… and Choose Your Medium Wisely - Deepstash

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… and Choose Your Medium Wisely

When deciding how to communicate, recognize that the medium you choose reveals something about you and your relationship with the person you are trying to lead.

A generic, “copy-pasted” memo, for example, about a plan or proposal, could signal that you take people’s support for granted, that you place little value on their opinions, and that you, not they, are running the show.

A face-to-face meeting, instead, shows to each individual person that their support is important and that you respect their autonomy and judgment.




published ideas from this article:


The conventional wisdom is dead wrong. Leadership frequently does require negotiation, and good leaders are invariably effective negotiators

Effective leaders realize that they need to know people as individuals to truly understand their interests. Some of your peers care more about shoring up their power in the short term than they do about their units’ long-term health. Some individuals care more about long-term car...

Example: Holding one-on-one meetings, which is a medium choice and a component of your voice, will help you get to know your directors’ individual interests and concerns, structure arrangements that satisfy those interests and concerns, and still allow you to mak...

To persuade people to follow your lead, you need to appeal to their interests, communicate with them effectively, and sell your vision—all of which are part of effective negotiation.

According to Jeswald W. Salacuse’s book Leading Leaders: How to Manage Smart, Talented,...

Why should the people you’re supposed to lead follow you? If you believe that your charisma, your position, or your vision is reason enough, you’re in trouble. While these qualities may affect how others relate to you, they won’t compel them to follow you. People follow l...

When the poet Walt Whitman wrote, “Surely, whoever speaks to me in the right voice, him or her I shall follow,” he conveyed the notion that persuasive communication is fundamental to effective leadership. Whitman’s words also underscore the importance of shaping leadershi...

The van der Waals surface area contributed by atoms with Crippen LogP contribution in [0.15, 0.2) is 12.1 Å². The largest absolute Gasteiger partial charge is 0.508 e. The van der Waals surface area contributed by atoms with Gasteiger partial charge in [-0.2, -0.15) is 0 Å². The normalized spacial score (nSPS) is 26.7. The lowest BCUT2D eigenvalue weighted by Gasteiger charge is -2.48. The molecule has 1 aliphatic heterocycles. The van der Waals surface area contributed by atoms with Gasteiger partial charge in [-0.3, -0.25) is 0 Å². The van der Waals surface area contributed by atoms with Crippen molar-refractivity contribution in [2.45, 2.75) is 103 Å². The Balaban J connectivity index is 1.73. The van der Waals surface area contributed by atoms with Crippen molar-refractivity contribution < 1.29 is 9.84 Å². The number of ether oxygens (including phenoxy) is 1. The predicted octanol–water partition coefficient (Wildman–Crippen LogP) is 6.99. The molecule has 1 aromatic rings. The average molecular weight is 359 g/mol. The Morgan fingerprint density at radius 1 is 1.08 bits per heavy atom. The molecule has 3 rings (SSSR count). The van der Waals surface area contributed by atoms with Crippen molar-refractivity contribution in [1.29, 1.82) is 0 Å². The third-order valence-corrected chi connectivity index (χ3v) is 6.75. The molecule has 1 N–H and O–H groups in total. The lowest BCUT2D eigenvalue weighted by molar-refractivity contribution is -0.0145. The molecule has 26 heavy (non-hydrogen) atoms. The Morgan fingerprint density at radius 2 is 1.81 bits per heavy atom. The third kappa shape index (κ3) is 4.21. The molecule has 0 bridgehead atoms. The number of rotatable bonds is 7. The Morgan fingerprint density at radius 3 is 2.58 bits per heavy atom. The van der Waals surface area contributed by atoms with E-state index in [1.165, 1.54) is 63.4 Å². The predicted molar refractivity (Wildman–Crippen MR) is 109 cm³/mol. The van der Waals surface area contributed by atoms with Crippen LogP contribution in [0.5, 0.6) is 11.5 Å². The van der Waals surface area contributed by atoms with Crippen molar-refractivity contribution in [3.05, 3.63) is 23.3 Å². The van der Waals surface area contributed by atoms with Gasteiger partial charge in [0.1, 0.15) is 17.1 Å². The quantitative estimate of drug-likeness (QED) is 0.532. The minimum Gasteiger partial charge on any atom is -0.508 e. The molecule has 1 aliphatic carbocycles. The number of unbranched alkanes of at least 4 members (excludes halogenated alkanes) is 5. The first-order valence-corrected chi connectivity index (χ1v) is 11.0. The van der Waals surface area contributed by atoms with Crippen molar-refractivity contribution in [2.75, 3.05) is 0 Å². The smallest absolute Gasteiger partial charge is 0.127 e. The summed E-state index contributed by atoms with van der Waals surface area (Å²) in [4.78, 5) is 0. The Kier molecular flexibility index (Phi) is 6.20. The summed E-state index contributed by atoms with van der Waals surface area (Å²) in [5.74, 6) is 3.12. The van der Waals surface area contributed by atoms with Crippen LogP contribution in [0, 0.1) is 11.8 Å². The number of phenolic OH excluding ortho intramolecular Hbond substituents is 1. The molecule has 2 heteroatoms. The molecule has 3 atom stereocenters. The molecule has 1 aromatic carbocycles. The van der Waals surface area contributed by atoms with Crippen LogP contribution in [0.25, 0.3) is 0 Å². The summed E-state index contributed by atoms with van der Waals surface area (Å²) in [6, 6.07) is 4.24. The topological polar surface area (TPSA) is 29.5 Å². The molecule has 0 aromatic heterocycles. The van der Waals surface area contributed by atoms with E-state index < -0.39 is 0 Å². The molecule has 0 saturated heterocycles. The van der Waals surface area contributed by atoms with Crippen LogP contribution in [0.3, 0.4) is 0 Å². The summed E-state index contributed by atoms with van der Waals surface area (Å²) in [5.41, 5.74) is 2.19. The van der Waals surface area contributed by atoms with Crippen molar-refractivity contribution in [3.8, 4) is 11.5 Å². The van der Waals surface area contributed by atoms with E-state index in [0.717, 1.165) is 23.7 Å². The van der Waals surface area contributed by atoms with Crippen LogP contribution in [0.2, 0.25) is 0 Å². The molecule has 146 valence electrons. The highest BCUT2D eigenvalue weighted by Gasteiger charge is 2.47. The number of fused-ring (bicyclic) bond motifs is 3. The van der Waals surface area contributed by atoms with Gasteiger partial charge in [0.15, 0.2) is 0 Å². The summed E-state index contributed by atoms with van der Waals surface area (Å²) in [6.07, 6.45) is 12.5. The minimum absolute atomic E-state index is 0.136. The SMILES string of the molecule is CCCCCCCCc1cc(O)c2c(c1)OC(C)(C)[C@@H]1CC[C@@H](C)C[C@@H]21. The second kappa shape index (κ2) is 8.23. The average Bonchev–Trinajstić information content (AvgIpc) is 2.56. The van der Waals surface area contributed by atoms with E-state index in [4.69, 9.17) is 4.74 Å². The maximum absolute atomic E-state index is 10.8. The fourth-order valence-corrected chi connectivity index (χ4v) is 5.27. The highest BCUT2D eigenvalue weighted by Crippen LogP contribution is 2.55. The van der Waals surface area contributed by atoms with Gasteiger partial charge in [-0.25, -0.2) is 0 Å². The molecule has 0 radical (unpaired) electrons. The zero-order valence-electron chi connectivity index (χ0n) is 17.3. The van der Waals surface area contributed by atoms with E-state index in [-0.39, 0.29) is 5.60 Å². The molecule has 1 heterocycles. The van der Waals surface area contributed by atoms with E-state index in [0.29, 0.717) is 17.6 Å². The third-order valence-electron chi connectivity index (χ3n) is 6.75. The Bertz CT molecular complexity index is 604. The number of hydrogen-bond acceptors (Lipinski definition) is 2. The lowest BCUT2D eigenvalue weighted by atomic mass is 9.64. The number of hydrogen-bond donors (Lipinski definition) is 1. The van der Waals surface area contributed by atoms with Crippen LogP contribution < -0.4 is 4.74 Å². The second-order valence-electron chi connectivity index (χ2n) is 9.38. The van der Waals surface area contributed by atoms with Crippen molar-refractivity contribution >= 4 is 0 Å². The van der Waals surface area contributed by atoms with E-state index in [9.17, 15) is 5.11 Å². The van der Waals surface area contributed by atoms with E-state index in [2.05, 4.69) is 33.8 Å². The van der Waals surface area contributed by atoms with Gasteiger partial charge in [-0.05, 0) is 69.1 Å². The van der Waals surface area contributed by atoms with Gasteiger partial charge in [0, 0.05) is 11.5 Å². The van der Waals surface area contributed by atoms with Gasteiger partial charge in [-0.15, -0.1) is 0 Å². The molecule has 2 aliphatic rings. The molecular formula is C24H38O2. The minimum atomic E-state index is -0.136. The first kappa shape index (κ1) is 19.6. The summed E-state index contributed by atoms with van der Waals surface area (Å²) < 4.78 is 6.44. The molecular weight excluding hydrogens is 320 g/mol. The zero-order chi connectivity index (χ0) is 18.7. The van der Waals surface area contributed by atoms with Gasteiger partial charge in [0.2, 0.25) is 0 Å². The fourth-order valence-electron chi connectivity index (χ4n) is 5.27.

Organizations, large and small, look to their leaders to establish vision. Popular commentary on corporate leadership presupposes that a company’s vision comes from its CEO and that, without a strong CEO, the company has no vision. But that’s not necessarily the case. Members located throughout a...

Like a skilled diplomat, a leader—whether a corporate CEO or a department head—negotiates support from followers by appealing to their interests, communicating with each of them in the right voice and medium, and forging a single compelling ...

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Acknowledge the Previous Leader

It is easy to forget all about the past leader. But the past leader actually has a lot to teach you. 

Their shortcomings are things which you can improve on. And the good work they completed is something you will be measured on.

Therefore, take time out to ask your team what they like...



  • Profit-driven organizations focused on “what” and productivity are evolving into purpose-driven cultures focused on “why” and their people.
  • The preference for collaboration, transparency, healthy wor...




Avoid coming in with a pre-conceived plan

Chances are you’re being hired to fill a void and address current challenges that have been highlighted to you.

Do not make the mistake of coming to the table with a pre-determined plan based on these challenges. Take the time to learn the challenges and the extent of them for you...